The Corner

Sports

How Baseball Has Changed!

(Wikimedia Commons)

I can’t really complain much about the past two weekends without new baseball because I’ve had the best of old baseball: my two favorite Game 3’s ever. Last Sunday was from the 1969 World Series (“the Tommy Agee Game” for Met fans); this Sunday was the 1986 National League playoff. (No point calling it the “NLCS.” There was only one playoff series in each league — no wildcard.) The series pitted my guys against the Houston Astros, who made that best Met team ever (world champs with 108 wins regular season wins) fight for every inch.

It was an early October, mostly cloudy Saturday afternoon at Shea Stadium. The game is famous for Lenny Dykstra’s two-run homer in the ninth, to give the Mets a 6–5 win and a 2–1 lead in the series. That was big because Mike Scott, who had New York’s number all season long and had bested Dwight Gooden in Game 1, was ready to pitch on three days’ rest the next day (a Sunday-night game that I attended, and that the Mets, again unable to touch Scott, lost).

There were so many memorable plays in Game 3, and in the series, which the Mets finally won by outlasting Houston in Game 6, a 16-inning classic (with Scott waiting in the wings if there were a Game 7). Yet, I want to focus on one fairly routine play that no one remembers. In a nutshell, it speaks volumes about how much baseball has changed for the worse. (They can’t ruin it, but they’re trying.)

Top of the seventh, score tied 4–4. Maddeningly, Mets reliever Rick Aguilera walked the Astros’ Bill Doran on four pitches, leading off the inning after the Mets had rallied to tie. Doran is now on third because the next hitter, Billy Hatcher, has reached first on a bunt and a bad throw by Met’s third-baseman Ray Knight dribbled down the right-field line. With nobody out, the Mets’ infield retreats to double-play depth, meaning they are conceding the run but hoping to get two outs on one play.

Sure enough, the next hitter, Danny Walling, does exactly what the Mets were hoping for: He grounds Aguilera’s pitch sharply but right at second-baseman Tim Teufel — easy double-play ball. Except Teufel has brain-lock. For the barest moment, he looks at home and considers trying to throw out Doran. He thinks better of it, but the hesitation is all that’s needed to make a sure double-play into a close call.

Teufel flips to the shortstop Rafael Santana, who steps on second and makes a decent throw to first. The Mets’ great first-baseman Keith Hernandez stretches, catches the ball, and deftly pulls his foot off the bag to create the illusion that the throw easily beat the runner. But it is actually a very close play, and first-base ump Dutch Rennert calls Walling safe.

The play sounds like no big deal, but two things happen that involve skill and baseball smarts that have been taken out of today’s game; while one thing that seriously detracts from the game today does not happen:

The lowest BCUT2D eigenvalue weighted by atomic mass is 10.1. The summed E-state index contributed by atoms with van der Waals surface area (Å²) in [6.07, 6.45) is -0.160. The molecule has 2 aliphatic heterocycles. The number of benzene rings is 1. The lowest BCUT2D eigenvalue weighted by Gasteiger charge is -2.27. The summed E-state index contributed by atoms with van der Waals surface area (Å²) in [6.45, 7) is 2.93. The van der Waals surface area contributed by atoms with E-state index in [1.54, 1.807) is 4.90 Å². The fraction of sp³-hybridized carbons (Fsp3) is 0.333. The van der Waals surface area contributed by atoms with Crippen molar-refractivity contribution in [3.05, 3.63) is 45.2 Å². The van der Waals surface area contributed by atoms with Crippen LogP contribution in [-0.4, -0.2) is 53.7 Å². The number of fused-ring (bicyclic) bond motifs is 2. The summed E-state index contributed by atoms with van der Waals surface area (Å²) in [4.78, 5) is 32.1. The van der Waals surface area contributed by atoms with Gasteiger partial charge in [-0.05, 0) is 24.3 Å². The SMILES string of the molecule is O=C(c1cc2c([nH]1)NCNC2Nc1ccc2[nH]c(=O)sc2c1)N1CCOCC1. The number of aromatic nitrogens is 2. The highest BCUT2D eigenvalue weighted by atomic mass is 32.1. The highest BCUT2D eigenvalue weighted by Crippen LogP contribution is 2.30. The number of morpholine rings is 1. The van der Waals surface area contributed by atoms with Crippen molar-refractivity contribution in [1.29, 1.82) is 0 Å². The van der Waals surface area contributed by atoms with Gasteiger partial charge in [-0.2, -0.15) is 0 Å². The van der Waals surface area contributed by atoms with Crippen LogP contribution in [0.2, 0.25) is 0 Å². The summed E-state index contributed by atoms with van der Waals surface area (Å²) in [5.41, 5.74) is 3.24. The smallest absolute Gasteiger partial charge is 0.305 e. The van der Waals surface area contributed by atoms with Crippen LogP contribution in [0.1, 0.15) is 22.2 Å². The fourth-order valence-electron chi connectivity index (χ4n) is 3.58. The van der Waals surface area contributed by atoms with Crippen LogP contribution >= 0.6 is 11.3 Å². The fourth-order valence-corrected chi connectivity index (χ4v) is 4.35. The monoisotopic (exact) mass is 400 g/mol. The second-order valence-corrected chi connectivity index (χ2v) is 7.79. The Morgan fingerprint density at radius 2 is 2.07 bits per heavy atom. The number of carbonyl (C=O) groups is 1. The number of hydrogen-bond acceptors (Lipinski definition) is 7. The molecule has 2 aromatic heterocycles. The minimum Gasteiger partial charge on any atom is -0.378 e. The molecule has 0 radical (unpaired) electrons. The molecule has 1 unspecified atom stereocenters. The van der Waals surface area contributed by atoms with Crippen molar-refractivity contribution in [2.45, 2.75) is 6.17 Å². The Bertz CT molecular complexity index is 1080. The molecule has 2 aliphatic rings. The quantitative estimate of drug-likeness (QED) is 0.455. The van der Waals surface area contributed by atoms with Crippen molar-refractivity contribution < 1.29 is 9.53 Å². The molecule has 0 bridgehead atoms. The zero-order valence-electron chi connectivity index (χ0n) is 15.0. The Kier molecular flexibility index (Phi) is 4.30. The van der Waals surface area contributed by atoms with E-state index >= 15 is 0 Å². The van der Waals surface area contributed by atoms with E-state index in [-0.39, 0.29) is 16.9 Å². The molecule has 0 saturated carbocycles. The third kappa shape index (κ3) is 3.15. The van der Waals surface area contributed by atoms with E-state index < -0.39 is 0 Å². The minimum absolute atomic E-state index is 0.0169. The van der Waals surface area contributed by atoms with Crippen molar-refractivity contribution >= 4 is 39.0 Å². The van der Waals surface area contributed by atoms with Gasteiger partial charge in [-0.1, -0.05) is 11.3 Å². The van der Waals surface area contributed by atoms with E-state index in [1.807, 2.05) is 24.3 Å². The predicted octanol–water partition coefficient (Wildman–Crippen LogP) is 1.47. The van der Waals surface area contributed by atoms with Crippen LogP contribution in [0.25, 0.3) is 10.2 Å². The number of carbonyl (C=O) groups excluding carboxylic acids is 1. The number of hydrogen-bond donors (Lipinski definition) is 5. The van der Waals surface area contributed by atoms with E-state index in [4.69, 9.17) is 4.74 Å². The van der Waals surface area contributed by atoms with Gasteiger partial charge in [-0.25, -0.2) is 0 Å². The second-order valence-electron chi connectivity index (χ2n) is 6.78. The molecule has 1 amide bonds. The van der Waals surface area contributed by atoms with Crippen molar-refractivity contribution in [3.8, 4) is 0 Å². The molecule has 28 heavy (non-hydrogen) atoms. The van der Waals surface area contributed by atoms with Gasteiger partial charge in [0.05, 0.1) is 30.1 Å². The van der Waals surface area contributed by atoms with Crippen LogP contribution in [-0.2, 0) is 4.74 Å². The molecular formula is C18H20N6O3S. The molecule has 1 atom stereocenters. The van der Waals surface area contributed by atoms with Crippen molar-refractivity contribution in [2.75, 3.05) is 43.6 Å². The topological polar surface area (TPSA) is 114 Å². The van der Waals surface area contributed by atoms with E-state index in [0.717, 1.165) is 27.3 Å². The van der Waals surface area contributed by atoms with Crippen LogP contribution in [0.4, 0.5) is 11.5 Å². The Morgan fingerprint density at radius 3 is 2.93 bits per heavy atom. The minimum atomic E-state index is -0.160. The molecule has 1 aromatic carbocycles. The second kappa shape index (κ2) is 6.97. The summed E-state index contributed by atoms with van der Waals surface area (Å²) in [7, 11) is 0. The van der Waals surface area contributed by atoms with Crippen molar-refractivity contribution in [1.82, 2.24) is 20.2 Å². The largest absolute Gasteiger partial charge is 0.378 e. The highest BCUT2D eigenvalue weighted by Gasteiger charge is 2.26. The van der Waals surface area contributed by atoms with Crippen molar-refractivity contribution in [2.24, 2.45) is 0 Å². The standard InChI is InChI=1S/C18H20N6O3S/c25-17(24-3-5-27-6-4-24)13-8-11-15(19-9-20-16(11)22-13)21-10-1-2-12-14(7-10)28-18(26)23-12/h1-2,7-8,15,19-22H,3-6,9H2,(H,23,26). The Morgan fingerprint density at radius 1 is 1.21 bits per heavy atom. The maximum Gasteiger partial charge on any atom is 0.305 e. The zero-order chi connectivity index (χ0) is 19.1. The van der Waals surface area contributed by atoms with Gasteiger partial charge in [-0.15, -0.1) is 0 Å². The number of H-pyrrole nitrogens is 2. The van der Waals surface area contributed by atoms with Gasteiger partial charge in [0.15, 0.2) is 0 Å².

1. Santana’s throw is just okay rather than strong because Hatcher makes a great slide into second — or, I should say, into the vicinity of second, about three feet to the right-field side of the bag. The slide swings Santana’s momentum to his left — he can’t step into the throw. Today, Hatcher’s excellent slide, though it did not endanger Santana in any way, would be called interference; both Hatcher and the Walling would be called out.
  2. The replays, though they are not as multi-angle and slo-mo precise as today, clearly show that Walling should have been called out. But Dutch Rennert blew the call. Or did he? In the ABC booth, the game is being called by Keith Jackson and Tim McCarver, the stellar former catcher who became the best TV analyst ever — baseball’s answer to the NFL’s John Madden. McCarver concedes that the throw, ever so slightly, beat Walling; but he goes back to Tim Teufel’s moment of hesitation. Teufel, McCarver observes, made a mental mistake, and when a player does that, an umpire is apt to penalize the gaffe by giving the opponent the benefit of a close call.
  3. Relatedly, such a thing would not happen today because teams are now permitted to challenge the call based on replays. In 1986, tied Game 3, there is no replay. Today, there are endless replays, which, in a tight playoff game, often stop play for five to ten minutes. Not only does this sap the drama from the action; the dumb play does not get penalized. We’ve now made a judgment that it is better to delay the game interminably in order to get the play precisely right, than to risk the occasional bad call but keep things moving along. As a result, the umps are less tuned in (because they know a bad call will e-v-e-n-t-u-a-l-l-y be overturned); mental errors do not factor into the ump’s call (so they are encouraged); and the games take often four hours . . . or more.

On the bright side, when the Astros were finally retired in the seventh, the sun came out for a few minutes, allowing ABC to show a gorgeous panoramic view of the World Trade Center.

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